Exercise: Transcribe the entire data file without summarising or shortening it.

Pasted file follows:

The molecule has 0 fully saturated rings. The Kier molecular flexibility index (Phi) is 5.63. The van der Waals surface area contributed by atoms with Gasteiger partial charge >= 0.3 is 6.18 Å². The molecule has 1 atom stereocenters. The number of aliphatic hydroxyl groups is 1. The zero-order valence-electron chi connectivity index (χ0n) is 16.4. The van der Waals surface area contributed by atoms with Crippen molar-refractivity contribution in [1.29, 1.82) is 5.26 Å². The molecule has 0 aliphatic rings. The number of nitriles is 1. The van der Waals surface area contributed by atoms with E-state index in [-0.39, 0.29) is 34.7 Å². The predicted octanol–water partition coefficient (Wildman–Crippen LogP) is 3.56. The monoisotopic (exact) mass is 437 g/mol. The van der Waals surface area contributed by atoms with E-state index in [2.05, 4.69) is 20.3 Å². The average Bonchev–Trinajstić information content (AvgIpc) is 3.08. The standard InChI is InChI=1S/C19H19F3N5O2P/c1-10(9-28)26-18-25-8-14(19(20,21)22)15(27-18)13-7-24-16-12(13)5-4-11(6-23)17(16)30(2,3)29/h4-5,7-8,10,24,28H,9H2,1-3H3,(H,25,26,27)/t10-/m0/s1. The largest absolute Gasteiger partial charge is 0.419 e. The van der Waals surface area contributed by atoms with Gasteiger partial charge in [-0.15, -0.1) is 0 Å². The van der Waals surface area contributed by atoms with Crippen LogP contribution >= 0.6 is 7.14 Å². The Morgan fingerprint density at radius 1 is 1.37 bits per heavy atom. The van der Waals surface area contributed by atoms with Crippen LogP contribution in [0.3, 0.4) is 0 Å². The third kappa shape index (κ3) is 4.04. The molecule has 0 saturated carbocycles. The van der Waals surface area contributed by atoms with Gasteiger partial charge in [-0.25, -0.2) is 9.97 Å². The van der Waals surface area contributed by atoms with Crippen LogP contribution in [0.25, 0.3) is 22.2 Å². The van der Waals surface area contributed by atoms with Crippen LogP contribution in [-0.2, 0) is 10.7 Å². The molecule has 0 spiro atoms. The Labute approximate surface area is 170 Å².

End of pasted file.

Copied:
The molecule has 0 fully saturated rings. The Kier molecular flexibility index (Phi) is 5.63. The van der Waals surface area contributed by atoms with Gasteiger partial charge >= 0.3 is 6.18 Å². The molecule has 1 atom stereocenters. The number of aliphatic hydroxyl groups is 1. The zero-order valence-electron chi connectivity index (χ0n) is 16.4. The van der Waals surface area contributed by atoms with Crippen molar-refractivity contribution in [1.29, 1.82) is 5.26 Å². The molecule has 0 aliphatic rings. The number of nitriles is 1. The van der Waals surface area contributed by atoms with E-state index in [-0.39, 0.29) is 34.7 Å². The predicted octanol–water partition coefficient (Wildman–Crippen LogP) is 3.56. The monoisotopic (exact) mass is 437 g/mol. The van der Waals surface area contributed by atoms with E-state index in [2.05, 4.69) is 20.3 Å². The average Bonchev–Trinajstić information content (AvgIpc) is 3.08. The standard InChI is InChI=1S/C19H19F3N5O2P/c1-10(9-28)26-18-25-8-14(19(20,21)22)15(27-18)13-7-24-16-12(13)5-4-11(6-23)17(16)30(2,3)29/h4-5,7-8,10,24,28H,9H2,1-3H3,(H,25,26,27)/t10-/m0/s1. The largest absolute Gasteiger partial charge is 0.419 e. The van der Waals surface area contributed by atoms with Gasteiger partial charge in [-0.15, -0.1) is 0 Å². The van der Waals surface area contributed by atoms with Crippen LogP contribution >= 0.6 is 7.14 Å². The Morgan fingerprint density at radius 1 is 1.37 bits per heavy atom. The van der Waals surface area contributed by atoms with Crippen LogP contribution in [0.3, 0.4) is 0 Å². The third kappa shape index (κ3) is 4.04. The molecule has 0 saturated carbocycles. The van der Waals surface area contributed by atoms with Gasteiger partial charge in [-0.25, -0.2) is 9.97 Å². The van der Waals surface area contributed by atoms with Crippen LogP contribution in [0.25, 0.3) is 22.2 Å². The van der Waals surface area contributed by atoms with Crippen LogP contribution in [-0.2, 0) is 10.7 Å². The molecule has 0 spiro atoms. The Labute approximate surface area is 170 Å².